I have a PostgreSQL server with pgBouncer as connection pooler.

My application is running on Elixir.

This is my config file for pgBouncer:

* = host=X.X.X.X  port=5432
logfile = /var/log/postgresql/pgbouncer.log
pidfile = /var/run/postgresql/pgbouncer.pid
listen_addr =
listen_port = 6432
unix_socket_dir = /var/run/postgresql
auth_type = trust
auth_file = /etc/pgbouncer/userlist.txt
admin_users = admin
pool_mode = transaction
ignore_startup_parameters = extra_float_digits
server_check_query = select 1
server_check_delay = 30
max_client_conn = 10000
default_pool_size = 5
min_pool_size = 3
reserve_pool_size = 3
server_reset_query = DEALLOCATE ALL;

When I use the transaction pooling I'm getting this error:

ERROR 08P01 (protocol_violation) bind message supplies 4 parameters, but prepared statement "ecto_323" requires 2

Then I changed it to session pooling mode. This time I'm getting this error:

ERROR 26000 (invalid_sql_statement_name) prepared statement "ecto_83" does not exist

How do I fix this from pgBouncer?

When I connect the DB directly, I didn't see any errors. It was running more than a year without any proxy. We are implementing pgBouncer now.

  • Did you restart the app server and pgbouncer after changing the pooling mode?
    – jjanes
    Aug 25, 2020 at 16:44

3 Answers 3


The error in session pooling mode indicates that you are doing something different that is not connected with pgBouncer: if the application has the same session all the time, the only explanation for a missing prepared statement is that it either was never declared or deallocated. That should happen just the same without pgBouncer.

The maxim here is that everything should work with session pooling mode.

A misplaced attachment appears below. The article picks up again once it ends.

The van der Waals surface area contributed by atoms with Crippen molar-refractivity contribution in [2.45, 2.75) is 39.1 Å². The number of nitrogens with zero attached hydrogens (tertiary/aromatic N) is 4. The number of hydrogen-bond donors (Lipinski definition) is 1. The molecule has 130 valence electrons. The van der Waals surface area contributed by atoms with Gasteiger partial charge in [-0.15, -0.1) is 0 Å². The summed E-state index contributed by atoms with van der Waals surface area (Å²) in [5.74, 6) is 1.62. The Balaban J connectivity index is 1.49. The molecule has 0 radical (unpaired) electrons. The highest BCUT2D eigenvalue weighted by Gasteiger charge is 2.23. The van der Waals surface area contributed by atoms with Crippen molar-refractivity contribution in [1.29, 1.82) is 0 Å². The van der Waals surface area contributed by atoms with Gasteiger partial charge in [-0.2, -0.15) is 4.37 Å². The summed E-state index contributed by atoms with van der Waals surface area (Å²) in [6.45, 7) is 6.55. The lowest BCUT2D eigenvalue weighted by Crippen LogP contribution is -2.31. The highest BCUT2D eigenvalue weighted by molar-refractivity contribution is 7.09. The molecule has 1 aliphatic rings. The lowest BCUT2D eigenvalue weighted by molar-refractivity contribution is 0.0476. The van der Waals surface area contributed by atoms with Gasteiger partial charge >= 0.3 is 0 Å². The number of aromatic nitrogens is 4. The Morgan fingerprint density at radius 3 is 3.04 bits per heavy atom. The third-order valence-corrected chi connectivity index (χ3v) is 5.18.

The error with transaction pooling mode indicates that you are using the same prepared statement name for different statements. Now when an application thread gets some other thread' session in the next transaction, and it gets the prepared statements along with it, that is no surprise.


With transaction pooling, you should disable prepared statements in the application, says the faq

  • Which is stupid advice from PGBouncer. In almost any sane security practice, prepared statements are mandatory. The correct advice is "Find a better alternative to PGBouncer" :(
    – Shayne
    Mar 16, 2023 at 8:52
  • @Shayne Totally understand that reaction! I felt the same way when I first read that I needed to disable prepared statements, which sounded ridiculous and dangerous. Turns out PgBouncer just can't support named prepared statements, but has no problem with unnamed prepared statements, which any good postgres client library will use over the wire when communicating with Postgres. So it still is a prepared statement, it just doesn't support the up-front prepared, named version of it - you can learn more here jpcamara.com/2023/04/12/…
    – jpcamara
    Apr 13, 2023 at 19:29
  • @Shayne it only means that you cannot use pool_mode=transaction but must use pool_mode=session if you want to use prepared transactions. This is caused by the internal implementation of pool_mode=transaction in PgBouncer. Jun 20, 2023 at 9:23
  • Ok that makes a bit more sense. Might be worth editing that into the answer to make it clearer.
    – Shayne
    Jul 4, 2023 at 9:20
  • 1
    @MikkoRantalainen you can still use transaction mode. You just can't use named prepared statements. From a security perspective, you are still free to use prepared statements to sanitize, you just cannot cache them.
    – jpcamara
    Jul 5, 2023 at 13:15

Since PgBouncer 1.21.0 now supports protocol level named prepared statements, which is probably what the Elixir client uses. You can turn this support on by setting max_prepared_statements to a non-zero value. For details check the docs: https://www.pgbouncer.org/config.html#max_prepared_statements

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